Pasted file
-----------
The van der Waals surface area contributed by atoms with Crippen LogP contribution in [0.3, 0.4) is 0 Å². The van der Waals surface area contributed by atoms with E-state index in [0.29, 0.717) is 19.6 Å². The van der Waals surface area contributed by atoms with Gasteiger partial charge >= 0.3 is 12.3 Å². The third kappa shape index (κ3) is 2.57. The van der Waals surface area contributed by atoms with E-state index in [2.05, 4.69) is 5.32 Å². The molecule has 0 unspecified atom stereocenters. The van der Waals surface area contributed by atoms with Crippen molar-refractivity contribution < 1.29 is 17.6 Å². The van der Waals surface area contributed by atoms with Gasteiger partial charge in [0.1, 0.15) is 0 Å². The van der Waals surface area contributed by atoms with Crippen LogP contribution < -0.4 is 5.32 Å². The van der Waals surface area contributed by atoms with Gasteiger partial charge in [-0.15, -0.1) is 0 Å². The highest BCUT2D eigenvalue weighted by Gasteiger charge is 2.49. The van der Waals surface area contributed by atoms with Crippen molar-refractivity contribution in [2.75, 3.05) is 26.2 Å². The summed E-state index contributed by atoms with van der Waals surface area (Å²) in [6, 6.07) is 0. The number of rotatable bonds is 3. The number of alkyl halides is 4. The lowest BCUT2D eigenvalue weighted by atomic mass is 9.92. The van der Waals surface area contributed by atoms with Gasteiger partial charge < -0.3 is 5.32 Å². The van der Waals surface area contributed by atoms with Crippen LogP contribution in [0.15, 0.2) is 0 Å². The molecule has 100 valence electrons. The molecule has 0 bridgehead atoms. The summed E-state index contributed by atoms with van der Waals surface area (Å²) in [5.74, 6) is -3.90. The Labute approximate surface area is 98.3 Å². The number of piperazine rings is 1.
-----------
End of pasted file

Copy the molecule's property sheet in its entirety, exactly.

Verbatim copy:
The van der Waals surface area contributed by atoms with Crippen LogP contribution in [0.3, 0.4) is 0 Å². The van der Waals surface area contributed by atoms with E-state index in [0.29, 0.717) is 19.6 Å². The van der Waals surface area contributed by atoms with Gasteiger partial charge >= 0.3 is 12.3 Å². The third kappa shape index (κ3) is 2.57. The van der Waals surface area contributed by atoms with E-state index in [2.05, 4.69) is 5.32 Å². The molecule has 0 unspecified atom stereocenters. The van der Waals surface area contributed by atoms with Crippen molar-refractivity contribution < 1.29 is 17.6 Å². The van der Waals surface area contributed by atoms with Gasteiger partial charge in [0.1, 0.15) is 0 Å². The van der Waals surface area contributed by atoms with Crippen LogP contribution < -0.4 is 5.32 Å². The van der Waals surface area contributed by atoms with Gasteiger partial charge in [-0.15, -0.1) is 0 Å². The highest BCUT2D eigenvalue weighted by Gasteiger charge is 2.49. The van der Waals surface area contributed by atoms with Crippen molar-refractivity contribution in [2.75, 3.05) is 26.2 Å². The summed E-state index contributed by atoms with van der Waals surface area (Å²) in [6, 6.07) is 0. The number of rotatable bonds is 3. The number of alkyl halides is 4. The lowest BCUT2D eigenvalue weighted by atomic mass is 9.92. The van der Waals surface area contributed by atoms with Gasteiger partial charge < -0.3 is 5.32 Å². The van der Waals surface area contributed by atoms with Crippen LogP contribution in [0.15, 0.2) is 0 Å². The molecule has 100 valence electrons. The molecule has 0 bridgehead atoms. The summed E-state index contributed by atoms with van der Waals surface area (Å²) in [5.74, 6) is -3.90. The Labute approximate surface area is 98.3 Å². The number of piperazine rings is 1.